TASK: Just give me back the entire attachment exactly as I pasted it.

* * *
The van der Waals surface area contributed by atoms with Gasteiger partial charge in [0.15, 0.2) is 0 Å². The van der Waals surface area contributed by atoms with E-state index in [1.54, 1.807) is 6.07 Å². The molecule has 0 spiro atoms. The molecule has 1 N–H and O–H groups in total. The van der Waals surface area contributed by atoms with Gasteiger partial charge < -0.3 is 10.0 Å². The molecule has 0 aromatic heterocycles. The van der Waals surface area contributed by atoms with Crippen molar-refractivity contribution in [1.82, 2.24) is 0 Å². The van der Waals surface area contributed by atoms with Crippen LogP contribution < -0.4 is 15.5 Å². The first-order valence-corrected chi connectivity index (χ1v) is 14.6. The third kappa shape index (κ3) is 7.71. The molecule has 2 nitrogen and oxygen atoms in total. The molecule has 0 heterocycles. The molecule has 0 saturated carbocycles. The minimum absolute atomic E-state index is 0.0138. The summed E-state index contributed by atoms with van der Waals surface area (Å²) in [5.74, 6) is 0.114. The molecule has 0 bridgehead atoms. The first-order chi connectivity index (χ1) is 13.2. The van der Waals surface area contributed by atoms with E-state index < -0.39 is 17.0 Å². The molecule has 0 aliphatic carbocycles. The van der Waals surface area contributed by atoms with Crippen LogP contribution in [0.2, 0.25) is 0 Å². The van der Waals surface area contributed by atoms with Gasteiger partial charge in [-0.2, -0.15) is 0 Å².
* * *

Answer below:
The van der Waals surface area contributed by atoms with Gasteiger partial charge in [0.15, 0.2) is 0 Å². The van der Waals surface area contributed by atoms with E-state index in [1.54, 1.807) is 6.07 Å². The molecule has 0 spiro atoms. The molecule has 1 N–H and O–H groups in total. The van der Waals surface area contributed by atoms with Gasteiger partial charge < -0.3 is 10.0 Å². The molecule has 0 aromatic heterocycles. The van der Waals surface area contributed by atoms with Crippen molar-refractivity contribution in [1.82, 2.24) is 0 Å². The van der Waals surface area contributed by atoms with Crippen LogP contribution < -0.4 is 15.5 Å². The first-order valence-corrected chi connectivity index (χ1v) is 14.6. The third kappa shape index (κ3) is 7.71. The molecule has 2 nitrogen and oxygen atoms in total. The molecule has 0 heterocycles. The molecule has 0 saturated carbocycles. The minimum absolute atomic E-state index is 0.0138. The summed E-state index contributed by atoms with van der Waals surface area (Å²) in [5.74, 6) is 0.114. The molecule has 0 bridgehead atoms. The first-order chi connectivity index (χ1) is 13.2. The van der Waals surface area contributed by atoms with E-state index < -0.39 is 17.0 Å². The molecule has 0 aliphatic carbocycles. The van der Waals surface area contributed by atoms with Crippen LogP contribution in [0.2, 0.25) is 0 Å². The van der Waals surface area contributed by atoms with Gasteiger partial charge in [-0.2, -0.15) is 0 Å².